SPECIAL BLOG FROM ASSOCIATE DIRECTOR MYE HOANG ON HER VISIT TO SUNDANCE FILM FESTIVAL
Howdy folks! Last weekend I attended my third Sundance Film Festival (and my second time as a SDAFF representative). I wish I could say I saw a ton of films, but my main agenda was to meet as many filmmakers and industry peoples as possible and also help host the annual APA Filmmakers reception.
About 10 filmmakers with works in Sundance and Slamdance showed up at the reception to enjoy a Chinese buffet with over 100 industry professionals and supporters. I think I enjoyed this year's reception the most because there was a good number of people without it being too crowded and loud to mingle. I ran into Dave Boyle (WHITE ON RICE) and Mynette Louie (CHILDREN OF INVENTION) who were pushing their DIWO release in NY and COI YouTube rental stream. I also saw director Alexander Lee (THE REAL SHAOLIN) and LIXIN FAN (LAST TRAIN HOME), plus a countless number of festival programmers like Sundance's Trevor Groth (he's like the most important person after Robert Redford but personally I think he's way cooler). It was a lively event and I loved catching up with old friends like my friend Yen Tan from Dallas experiencing Sundance for the first time with Clay Liford's short "My Mom Smokes Weed" which Yen produced.
My other 2 days were filled with more receptions and meetings - I got more invites to receptions than I could possibly attend. I met random filmmakers in the most random places. One guy was German and he shot a film in India, and it got into Sundance, and...I guess it's eligible for SDAFF!
I got into ONE film screening - LAST TRAIN HOME by Lixin Fan. Fan's documentary follows Chinese migrant workers, one family in particular. It is a devastating look at the consequences of a couple's choice to leave their infant behind in the countryside to work in the factories. Once a year, the workers are allowed to go back home to see their families for Chinese New Year. The film follows this family after they have been migrating for 16 years and their grown up daughter now must choose whether to continue school or follow her parents' fate.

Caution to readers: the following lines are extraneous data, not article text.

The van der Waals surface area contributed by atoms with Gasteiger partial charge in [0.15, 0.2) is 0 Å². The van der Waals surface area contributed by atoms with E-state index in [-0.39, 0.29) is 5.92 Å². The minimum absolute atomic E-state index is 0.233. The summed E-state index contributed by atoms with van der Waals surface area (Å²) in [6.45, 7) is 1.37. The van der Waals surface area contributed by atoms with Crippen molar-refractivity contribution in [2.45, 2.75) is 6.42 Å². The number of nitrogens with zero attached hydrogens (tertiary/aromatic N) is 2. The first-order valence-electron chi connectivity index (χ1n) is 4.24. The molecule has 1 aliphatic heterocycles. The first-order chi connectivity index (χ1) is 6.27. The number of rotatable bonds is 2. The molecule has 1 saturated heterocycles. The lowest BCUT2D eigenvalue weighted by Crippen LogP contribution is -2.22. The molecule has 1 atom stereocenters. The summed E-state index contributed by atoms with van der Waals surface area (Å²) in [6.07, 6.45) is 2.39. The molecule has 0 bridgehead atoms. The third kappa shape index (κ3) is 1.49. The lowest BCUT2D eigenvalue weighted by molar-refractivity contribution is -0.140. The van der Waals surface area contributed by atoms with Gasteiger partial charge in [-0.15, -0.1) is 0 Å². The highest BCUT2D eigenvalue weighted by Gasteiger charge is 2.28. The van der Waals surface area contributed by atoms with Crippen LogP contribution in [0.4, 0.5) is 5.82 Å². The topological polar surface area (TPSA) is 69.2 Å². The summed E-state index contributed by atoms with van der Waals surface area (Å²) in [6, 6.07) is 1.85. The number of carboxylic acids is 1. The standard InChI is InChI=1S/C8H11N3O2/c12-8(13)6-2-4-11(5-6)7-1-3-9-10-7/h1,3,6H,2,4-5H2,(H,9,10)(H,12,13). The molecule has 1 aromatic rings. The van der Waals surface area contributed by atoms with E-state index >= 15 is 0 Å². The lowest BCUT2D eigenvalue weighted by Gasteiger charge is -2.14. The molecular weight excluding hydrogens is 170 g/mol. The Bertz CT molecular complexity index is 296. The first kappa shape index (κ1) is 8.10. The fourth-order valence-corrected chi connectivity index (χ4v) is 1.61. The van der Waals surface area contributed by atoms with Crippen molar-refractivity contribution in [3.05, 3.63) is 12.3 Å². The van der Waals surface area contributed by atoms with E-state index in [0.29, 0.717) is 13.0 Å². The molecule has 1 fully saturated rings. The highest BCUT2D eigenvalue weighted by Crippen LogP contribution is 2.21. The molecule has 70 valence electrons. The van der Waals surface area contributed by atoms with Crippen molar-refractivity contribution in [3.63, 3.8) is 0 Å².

Although depressing as you can imagine, LAST TRAIN HOME is so beautifully photographed and intimately revealed that I did not want to see it end. With not a single member audience member leaving before the Q&A I can guess that the audience felt the same. The closest film I can compare it with is UP THE YANGTZE, but LAST TRAIN HOME is for more intimate and perhaps even more universal as it portrays the struggles of a working lower class family.
I have to end this blog by saying I always have a love/hate feeling towards Sundance. The festival is the same organized chaos it has always been and you might be disappointed to not see all the films you want. I love how the entire city becomes the festival, but it's also what I hate about it at the same time because Park City doesn't have the capacity to serve all (or even most) of the people who want to attend it. Sundance is for the die-hards. Even for me, it was a test. How bad do I want to see this movie? Do I really want to stand in line for 2 to 4 hours for a mere chance at a rush ticket in a line of 200 people? Do I want to trek through 10 degree snowy weather and risk slipping on ice at every corner? Do I want to wait for that darn slow shuttle bus that never seems to be going to the venue I want? Is this worth $15 a ticket? In the end, I assured myself that whatever movie I wanted to see would probably eventually get to an arthouse theatre, so I went off to networking and walking around Main Street to try to catch as much free swag handouts as I could.
But I do give a few props: Sundance's theme this year was Cinematic Rebellion and their marketing efforts made my experience fresh and exciting. Who doesn't want to be part of the "revolution?" Who doesn't envy those hot Sundance volunteer jackets outfitted by Kenneth Cole? And yes, I bought a souvenir mug and it is cool. And I bought the bags made out of recycled festival banners from the year before. A rip-off but I'm trying to support the cause. They wouldn't take my money when I was late to a screening but they got me in fest merch. Sometimes it's more about the style and the hype than seeing the films I guess.
-- Mye Hoang, Associate Director